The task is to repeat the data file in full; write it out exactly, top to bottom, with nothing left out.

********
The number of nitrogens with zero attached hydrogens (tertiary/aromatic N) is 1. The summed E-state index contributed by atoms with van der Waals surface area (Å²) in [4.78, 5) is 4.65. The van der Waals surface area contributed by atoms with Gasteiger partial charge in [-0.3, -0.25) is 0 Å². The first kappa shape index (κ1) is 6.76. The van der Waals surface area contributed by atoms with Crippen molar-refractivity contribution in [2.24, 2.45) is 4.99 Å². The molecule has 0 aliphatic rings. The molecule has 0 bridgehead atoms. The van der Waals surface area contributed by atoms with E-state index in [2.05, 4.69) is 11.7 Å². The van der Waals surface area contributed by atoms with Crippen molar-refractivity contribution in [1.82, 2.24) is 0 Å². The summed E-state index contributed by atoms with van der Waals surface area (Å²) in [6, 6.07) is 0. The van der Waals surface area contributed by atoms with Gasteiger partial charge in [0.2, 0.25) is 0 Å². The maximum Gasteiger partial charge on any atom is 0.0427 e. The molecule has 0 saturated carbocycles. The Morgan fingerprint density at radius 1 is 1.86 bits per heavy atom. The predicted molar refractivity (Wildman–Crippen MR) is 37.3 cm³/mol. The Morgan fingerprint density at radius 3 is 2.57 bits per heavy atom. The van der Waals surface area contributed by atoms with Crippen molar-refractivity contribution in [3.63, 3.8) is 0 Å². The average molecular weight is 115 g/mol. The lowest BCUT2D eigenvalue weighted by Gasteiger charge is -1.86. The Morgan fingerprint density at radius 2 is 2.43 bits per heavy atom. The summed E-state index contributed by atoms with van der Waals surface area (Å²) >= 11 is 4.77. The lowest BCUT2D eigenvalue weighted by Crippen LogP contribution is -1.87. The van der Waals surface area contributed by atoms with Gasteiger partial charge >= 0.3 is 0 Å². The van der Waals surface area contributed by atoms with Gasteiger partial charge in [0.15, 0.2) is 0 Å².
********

The number of nitrogens with zero attached hydrogens (tertiary/aromatic N) is 1. The summed E-state index contributed by atoms with van der Waals surface area (Å²) in [4.78, 5) is 4.65. The van der Waals surface area contributed by atoms with Gasteiger partial charge in [-0.3, -0.25) is 0 Å². The first kappa shape index (κ1) is 6.76. The van der Waals surface area contributed by atoms with Crippen molar-refractivity contribution in [2.24, 2.45) is 4.99 Å². The molecule has 0 aliphatic rings. The molecule has 0 bridgehead atoms. The van der Waals surface area contributed by atoms with E-state index in [2.05, 4.69) is 11.7 Å². The van der Waals surface area contributed by atoms with Crippen molar-refractivity contribution in [1.82, 2.24) is 0 Å². The summed E-state index contributed by atoms with van der Waals surface area (Å²) in [6, 6.07) is 0. The van der Waals surface area contributed by atoms with Gasteiger partial charge in [0.2, 0.25) is 0 Å². The maximum Gasteiger partial charge on any atom is 0.0427 e. The molecule has 0 saturated carbocycles. The Morgan fingerprint density at radius 1 is 1.86 bits per heavy atom. The predicted molar refractivity (Wildman–Crippen MR) is 37.3 cm³/mol. The Morgan fingerprint density at radius 3 is 2.57 bits per heavy atom. The van der Waals surface area contributed by atoms with Crippen molar-refractivity contribution in [3.63, 3.8) is 0 Å². The average molecular weight is 115 g/mol. The lowest BCUT2D eigenvalue weighted by Gasteiger charge is -1.86. The Morgan fingerprint density at radius 2 is 2.43 bits per heavy atom. The summed E-state index contributed by atoms with van der Waals surface area (Å²) >= 11 is 4.77. The lowest BCUT2D eigenvalue weighted by Crippen LogP contribution is -1.87. The van der Waals surface area contributed by atoms with Gasteiger partial charge >= 0.3 is 0 Å². The van der Waals surface area contributed by atoms with Gasteiger partial charge in [0.15, 0.2) is 0 Å².